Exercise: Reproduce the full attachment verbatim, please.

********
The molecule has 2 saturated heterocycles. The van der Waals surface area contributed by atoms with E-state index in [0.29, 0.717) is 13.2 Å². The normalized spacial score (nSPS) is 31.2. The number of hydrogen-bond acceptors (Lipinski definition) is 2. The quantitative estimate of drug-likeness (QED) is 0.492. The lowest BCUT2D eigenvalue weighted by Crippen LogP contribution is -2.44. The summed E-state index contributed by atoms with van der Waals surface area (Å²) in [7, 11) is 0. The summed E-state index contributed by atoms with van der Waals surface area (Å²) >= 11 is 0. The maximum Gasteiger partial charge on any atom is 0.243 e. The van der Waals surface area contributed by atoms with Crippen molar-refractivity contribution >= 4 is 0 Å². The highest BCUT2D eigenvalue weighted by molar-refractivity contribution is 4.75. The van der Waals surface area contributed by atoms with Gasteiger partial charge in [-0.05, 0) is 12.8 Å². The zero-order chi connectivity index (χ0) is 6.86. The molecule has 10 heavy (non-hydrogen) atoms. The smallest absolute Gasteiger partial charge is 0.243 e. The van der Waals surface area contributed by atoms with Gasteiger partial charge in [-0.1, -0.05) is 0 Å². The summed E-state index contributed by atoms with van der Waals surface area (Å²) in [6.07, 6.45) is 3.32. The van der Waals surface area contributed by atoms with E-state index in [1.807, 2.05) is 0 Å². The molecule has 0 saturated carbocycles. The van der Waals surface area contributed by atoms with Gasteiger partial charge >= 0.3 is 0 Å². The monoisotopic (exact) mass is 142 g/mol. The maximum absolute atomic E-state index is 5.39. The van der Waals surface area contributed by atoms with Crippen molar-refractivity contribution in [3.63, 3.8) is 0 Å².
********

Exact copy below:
The molecule has 2 saturated heterocycles. The van der Waals surface area contributed by atoms with E-state index in [0.29, 0.717) is 13.2 Å². The normalized spacial score (nSPS) is 31.2. The number of hydrogen-bond acceptors (Lipinski definition) is 2. The quantitative estimate of drug-likeness (QED) is 0.492. The lowest BCUT2D eigenvalue weighted by Crippen LogP contribution is -2.44. The summed E-state index contributed by atoms with van der Waals surface area (Å²) in [7, 11) is 0. The summed E-state index contributed by atoms with van der Waals surface area (Å²) >= 11 is 0. The maximum Gasteiger partial charge on any atom is 0.243 e. The van der Waals surface area contributed by atoms with Crippen molar-refractivity contribution >= 4 is 0 Å². The highest BCUT2D eigenvalue weighted by molar-refractivity contribution is 4.75. The van der Waals surface area contributed by atoms with Gasteiger partial charge in [-0.05, 0) is 12.8 Å². The zero-order chi connectivity index (χ0) is 6.86. The molecule has 10 heavy (non-hydrogen) atoms. The smallest absolute Gasteiger partial charge is 0.243 e. The van der Waals surface area contributed by atoms with Gasteiger partial charge in [-0.1, -0.05) is 0 Å². The summed E-state index contributed by atoms with van der Waals surface area (Å²) in [6.07, 6.45) is 3.32. The van der Waals surface area contributed by atoms with E-state index in [1.807, 2.05) is 0 Å². The molecule has 0 saturated carbocycles. The van der Waals surface area contributed by atoms with Gasteiger partial charge >= 0.3 is 0 Å². The monoisotopic (exact) mass is 142 g/mol. The maximum absolute atomic E-state index is 5.39. The van der Waals surface area contributed by atoms with Crippen molar-refractivity contribution in [3.63, 3.8) is 0 Å².